In a study sponsored by Lumina, the American Council of State Governments (CSG) Justice Center conducted and published a study “Laying the Groundwork” on how states can improve access to continued education for people in the criminal justice system. There is solid evidence that lack of education is one of the key obstacles against successful re-integration after prison – education in prison correlates with a 43 % reduction in recidivism in the US. The report identifies four building blocks required to generate success in education for prisoners: *) Such education must be funded, *) it must be offered, *) the – often existing – formal obstacles must be removed, and *) there must be incentives and stimuli for prisoners to take part.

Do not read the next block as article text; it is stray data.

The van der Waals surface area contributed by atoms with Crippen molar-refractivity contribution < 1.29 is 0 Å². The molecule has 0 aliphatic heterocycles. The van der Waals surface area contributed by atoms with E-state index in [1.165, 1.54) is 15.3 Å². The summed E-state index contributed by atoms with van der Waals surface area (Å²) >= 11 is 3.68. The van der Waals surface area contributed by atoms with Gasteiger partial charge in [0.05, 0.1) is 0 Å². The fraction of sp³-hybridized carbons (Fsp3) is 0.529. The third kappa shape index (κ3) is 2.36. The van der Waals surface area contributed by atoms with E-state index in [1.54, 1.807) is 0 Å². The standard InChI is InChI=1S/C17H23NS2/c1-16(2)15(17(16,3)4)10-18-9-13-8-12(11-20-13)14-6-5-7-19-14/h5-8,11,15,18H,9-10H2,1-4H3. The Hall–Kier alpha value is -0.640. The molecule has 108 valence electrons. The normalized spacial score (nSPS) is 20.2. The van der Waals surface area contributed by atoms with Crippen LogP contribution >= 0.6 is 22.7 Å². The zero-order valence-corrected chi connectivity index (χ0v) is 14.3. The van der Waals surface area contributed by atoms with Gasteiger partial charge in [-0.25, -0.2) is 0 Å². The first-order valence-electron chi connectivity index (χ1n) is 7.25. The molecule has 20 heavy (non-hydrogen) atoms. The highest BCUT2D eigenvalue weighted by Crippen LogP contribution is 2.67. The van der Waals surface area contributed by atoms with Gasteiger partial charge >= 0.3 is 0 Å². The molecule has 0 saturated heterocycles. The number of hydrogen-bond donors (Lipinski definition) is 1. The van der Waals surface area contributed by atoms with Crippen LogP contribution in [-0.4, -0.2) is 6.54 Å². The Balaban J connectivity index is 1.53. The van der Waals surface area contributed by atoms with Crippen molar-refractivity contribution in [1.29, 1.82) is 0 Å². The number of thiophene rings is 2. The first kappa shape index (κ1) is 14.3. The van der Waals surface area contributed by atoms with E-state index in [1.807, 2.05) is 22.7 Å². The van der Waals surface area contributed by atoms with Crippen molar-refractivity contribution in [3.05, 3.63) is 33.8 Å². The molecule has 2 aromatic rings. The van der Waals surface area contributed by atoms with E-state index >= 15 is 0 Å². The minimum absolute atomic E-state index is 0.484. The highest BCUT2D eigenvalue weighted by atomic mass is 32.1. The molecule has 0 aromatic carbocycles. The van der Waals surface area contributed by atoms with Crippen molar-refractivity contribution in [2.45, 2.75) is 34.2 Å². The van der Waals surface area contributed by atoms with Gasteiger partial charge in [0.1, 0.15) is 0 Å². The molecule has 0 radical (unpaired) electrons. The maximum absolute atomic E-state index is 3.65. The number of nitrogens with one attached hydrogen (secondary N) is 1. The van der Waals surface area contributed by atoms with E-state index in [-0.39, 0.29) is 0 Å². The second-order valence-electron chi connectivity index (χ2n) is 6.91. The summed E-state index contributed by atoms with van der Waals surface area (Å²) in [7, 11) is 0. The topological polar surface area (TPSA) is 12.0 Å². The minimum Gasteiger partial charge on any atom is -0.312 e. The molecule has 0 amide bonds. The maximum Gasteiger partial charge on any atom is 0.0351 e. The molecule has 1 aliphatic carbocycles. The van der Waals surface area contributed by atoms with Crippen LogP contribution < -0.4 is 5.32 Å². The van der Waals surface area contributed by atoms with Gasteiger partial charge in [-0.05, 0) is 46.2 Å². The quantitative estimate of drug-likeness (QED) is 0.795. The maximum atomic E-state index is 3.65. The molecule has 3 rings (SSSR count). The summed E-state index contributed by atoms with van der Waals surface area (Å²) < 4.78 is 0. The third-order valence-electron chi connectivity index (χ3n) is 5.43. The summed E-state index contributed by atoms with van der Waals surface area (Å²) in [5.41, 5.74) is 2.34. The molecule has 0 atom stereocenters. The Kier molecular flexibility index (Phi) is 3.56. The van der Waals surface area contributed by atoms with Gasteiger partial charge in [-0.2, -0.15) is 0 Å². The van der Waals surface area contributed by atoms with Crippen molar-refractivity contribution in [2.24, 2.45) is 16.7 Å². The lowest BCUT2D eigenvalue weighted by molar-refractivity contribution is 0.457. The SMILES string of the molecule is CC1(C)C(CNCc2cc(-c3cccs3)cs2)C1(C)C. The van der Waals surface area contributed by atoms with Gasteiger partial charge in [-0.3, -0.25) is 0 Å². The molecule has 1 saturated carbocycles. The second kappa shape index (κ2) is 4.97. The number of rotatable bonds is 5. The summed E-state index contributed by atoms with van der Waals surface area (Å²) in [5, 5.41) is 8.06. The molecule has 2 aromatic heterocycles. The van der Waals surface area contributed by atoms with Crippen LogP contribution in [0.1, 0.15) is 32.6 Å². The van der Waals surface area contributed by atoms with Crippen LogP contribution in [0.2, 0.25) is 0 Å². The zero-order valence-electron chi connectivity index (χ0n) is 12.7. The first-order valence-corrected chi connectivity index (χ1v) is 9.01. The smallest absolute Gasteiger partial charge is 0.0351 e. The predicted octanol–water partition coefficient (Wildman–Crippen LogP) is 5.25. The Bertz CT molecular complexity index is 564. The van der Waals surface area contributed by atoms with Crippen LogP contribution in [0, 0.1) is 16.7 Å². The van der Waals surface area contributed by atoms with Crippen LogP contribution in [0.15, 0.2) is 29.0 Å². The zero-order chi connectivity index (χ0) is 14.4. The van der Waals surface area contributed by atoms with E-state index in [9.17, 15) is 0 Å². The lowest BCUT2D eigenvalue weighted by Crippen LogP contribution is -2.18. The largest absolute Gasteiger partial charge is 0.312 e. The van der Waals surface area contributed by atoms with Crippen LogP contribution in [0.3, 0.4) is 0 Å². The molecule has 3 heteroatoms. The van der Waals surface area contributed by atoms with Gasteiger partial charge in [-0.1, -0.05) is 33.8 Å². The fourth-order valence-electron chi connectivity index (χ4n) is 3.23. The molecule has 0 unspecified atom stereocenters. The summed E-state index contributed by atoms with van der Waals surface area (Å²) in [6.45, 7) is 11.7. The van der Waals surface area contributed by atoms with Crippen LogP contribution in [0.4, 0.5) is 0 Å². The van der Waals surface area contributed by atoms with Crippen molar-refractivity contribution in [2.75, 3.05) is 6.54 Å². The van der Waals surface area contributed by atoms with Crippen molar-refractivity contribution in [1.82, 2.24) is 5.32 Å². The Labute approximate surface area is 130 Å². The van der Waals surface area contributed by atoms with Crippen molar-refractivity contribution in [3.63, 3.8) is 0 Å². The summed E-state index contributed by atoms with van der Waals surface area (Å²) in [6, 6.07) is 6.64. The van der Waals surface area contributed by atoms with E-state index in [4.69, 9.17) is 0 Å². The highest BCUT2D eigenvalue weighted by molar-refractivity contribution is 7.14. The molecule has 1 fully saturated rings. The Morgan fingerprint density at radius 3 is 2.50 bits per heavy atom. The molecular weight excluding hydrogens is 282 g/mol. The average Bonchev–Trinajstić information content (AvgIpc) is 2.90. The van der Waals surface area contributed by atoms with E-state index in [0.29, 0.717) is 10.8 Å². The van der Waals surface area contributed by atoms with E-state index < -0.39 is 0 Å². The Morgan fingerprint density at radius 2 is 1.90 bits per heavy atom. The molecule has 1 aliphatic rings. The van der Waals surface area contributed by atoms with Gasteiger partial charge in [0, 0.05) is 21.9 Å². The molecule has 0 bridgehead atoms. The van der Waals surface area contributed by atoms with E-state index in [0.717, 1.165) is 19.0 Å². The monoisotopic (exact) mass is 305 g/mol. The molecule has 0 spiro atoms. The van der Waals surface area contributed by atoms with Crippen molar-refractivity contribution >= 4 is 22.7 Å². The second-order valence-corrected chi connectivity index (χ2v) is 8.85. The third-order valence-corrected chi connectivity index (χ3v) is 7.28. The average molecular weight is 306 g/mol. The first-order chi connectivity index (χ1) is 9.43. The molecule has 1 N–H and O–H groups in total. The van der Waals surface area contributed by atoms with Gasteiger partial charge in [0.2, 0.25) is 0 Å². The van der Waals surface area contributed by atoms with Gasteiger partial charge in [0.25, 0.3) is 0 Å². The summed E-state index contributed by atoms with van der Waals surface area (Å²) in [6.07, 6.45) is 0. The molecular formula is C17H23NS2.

Based on surveys among the correctional agencies in 50 US states, the report shows that in 10 states, not one single block is in place, while there is not one single state that has all four blocks. Only two states – Minnesota and Maine – have three blocks out of four in place. Twelve states have two blocks and 26 have only one. The report shows in detail which states provide for which kind of building block and how they go about it. Interesting document for comparison: the UK Ministry of Justice report on “Preventing victims by changing lives” of 2018, also showing cost-effective reductions in recidivism and rises in employment for ex-convicts through education.